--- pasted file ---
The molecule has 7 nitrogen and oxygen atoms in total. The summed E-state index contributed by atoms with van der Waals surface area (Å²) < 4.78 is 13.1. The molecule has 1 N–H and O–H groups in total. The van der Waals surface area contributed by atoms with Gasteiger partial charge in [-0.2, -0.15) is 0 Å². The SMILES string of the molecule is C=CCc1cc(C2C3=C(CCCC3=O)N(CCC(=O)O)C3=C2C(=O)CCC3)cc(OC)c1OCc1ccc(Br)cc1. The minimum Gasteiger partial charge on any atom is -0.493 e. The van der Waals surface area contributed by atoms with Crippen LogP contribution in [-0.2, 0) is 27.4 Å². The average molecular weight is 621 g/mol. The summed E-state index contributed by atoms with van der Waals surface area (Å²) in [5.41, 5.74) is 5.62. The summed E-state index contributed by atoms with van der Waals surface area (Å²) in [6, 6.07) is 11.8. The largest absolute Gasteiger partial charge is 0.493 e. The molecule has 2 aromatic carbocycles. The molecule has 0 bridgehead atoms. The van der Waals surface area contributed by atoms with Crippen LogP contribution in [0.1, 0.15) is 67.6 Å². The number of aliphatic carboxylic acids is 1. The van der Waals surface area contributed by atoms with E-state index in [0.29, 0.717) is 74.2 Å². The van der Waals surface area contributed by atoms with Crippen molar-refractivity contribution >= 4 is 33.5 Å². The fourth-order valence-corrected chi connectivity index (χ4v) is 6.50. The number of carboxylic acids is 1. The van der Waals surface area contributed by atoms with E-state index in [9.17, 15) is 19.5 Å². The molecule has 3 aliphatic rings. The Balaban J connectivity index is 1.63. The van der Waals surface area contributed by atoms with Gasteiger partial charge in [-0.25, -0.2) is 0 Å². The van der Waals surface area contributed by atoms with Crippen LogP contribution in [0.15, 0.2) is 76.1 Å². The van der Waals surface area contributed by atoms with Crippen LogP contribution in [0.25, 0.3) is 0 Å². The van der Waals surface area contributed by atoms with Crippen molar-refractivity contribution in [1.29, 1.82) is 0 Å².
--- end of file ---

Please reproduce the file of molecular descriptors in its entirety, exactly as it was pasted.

The molecule has 7 nitrogen and oxygen atoms in total. The summed E-state index contributed by atoms with van der Waals surface area (Å²) < 4.78 is 13.1. The molecule has 1 N–H and O–H groups in total. The van der Waals surface area contributed by atoms with Gasteiger partial charge in [-0.2, -0.15) is 0 Å². The SMILES string of the molecule is C=CCc1cc(C2C3=C(CCCC3=O)N(CCC(=O)O)C3=C2C(=O)CCC3)cc(OC)c1OCc1ccc(Br)cc1. The minimum Gasteiger partial charge on any atom is -0.493 e. The van der Waals surface area contributed by atoms with Crippen LogP contribution in [-0.2, 0) is 27.4 Å². The average molecular weight is 621 g/mol. The summed E-state index contributed by atoms with van der Waals surface area (Å²) in [5.41, 5.74) is 5.62. The summed E-state index contributed by atoms with van der Waals surface area (Å²) in [6, 6.07) is 11.8. The largest absolute Gasteiger partial charge is 0.493 e. The molecule has 2 aromatic carbocycles. The molecule has 0 bridgehead atoms. The van der Waals surface area contributed by atoms with Crippen LogP contribution in [0.1, 0.15) is 67.6 Å². The number of aliphatic carboxylic acids is 1. The van der Waals surface area contributed by atoms with E-state index in [0.29, 0.717) is 74.2 Å². The van der Waals surface area contributed by atoms with Crippen molar-refractivity contribution >= 4 is 33.5 Å². The fourth-order valence-corrected chi connectivity index (χ4v) is 6.50. The number of carboxylic acids is 1. The van der Waals surface area contributed by atoms with E-state index in [9.17, 15) is 19.5 Å². The molecule has 3 aliphatic rings. The Balaban J connectivity index is 1.63. The van der Waals surface area contributed by atoms with Gasteiger partial charge in [-0.25, -0.2) is 0 Å². The van der Waals surface area contributed by atoms with Crippen LogP contribution in [0.15, 0.2) is 76.1 Å². The van der Waals surface area contributed by atoms with Crippen LogP contribution in [0.25, 0.3) is 0 Å². The van der Waals surface area contributed by atoms with Crippen molar-refractivity contribution in [1.29, 1.82) is 0 Å².